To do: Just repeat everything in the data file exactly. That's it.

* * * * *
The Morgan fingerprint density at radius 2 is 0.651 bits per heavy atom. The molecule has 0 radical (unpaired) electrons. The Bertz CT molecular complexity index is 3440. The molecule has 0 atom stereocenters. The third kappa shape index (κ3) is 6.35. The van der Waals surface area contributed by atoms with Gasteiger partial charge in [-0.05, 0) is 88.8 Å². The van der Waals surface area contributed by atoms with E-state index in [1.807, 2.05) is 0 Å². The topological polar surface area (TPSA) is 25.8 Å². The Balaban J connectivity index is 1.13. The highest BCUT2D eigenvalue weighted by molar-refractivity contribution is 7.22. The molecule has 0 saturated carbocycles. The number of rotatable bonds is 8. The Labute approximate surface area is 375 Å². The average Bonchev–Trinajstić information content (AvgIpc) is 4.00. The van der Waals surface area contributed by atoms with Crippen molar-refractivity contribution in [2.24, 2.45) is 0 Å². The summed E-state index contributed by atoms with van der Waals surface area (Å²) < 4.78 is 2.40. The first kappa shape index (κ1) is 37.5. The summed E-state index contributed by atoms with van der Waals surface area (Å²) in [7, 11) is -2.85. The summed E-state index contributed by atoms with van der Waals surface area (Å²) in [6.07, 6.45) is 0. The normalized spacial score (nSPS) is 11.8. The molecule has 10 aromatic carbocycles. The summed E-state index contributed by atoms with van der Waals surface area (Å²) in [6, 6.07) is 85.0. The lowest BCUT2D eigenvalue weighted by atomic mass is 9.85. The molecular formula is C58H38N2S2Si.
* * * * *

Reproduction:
The Morgan fingerprint density at radius 2 is 0.651 bits per heavy atom. The molecule has 0 radical (unpaired) electrons. The Bertz CT molecular complexity index is 3440. The molecule has 0 atom stereocenters. The third kappa shape index (κ3) is 6.35. The van der Waals surface area contributed by atoms with Gasteiger partial charge in [-0.05, 0) is 88.8 Å². The van der Waals surface area contributed by atoms with E-state index in [1.807, 2.05) is 0 Å². The topological polar surface area (TPSA) is 25.8 Å². The Balaban J connectivity index is 1.13. The highest BCUT2D eigenvalue weighted by molar-refractivity contribution is 7.22. The molecule has 0 saturated carbocycles. The number of rotatable bonds is 8. The Labute approximate surface area is 375 Å². The average Bonchev–Trinajstić information content (AvgIpc) is 4.00. The van der Waals surface area contributed by atoms with Crippen molar-refractivity contribution in [2.24, 2.45) is 0 Å². The summed E-state index contributed by atoms with van der Waals surface area (Å²) < 4.78 is 2.40. The first kappa shape index (κ1) is 37.5. The summed E-state index contributed by atoms with van der Waals surface area (Å²) in [7, 11) is -2.85. The summed E-state index contributed by atoms with van der Waals surface area (Å²) in [6.07, 6.45) is 0. The normalized spacial score (nSPS) is 11.8. The molecule has 10 aromatic carbocycles. The summed E-state index contributed by atoms with van der Waals surface area (Å²) in [6, 6.07) is 85.0. The lowest BCUT2D eigenvalue weighted by atomic mass is 9.85. The molecular formula is C58H38N2S2Si.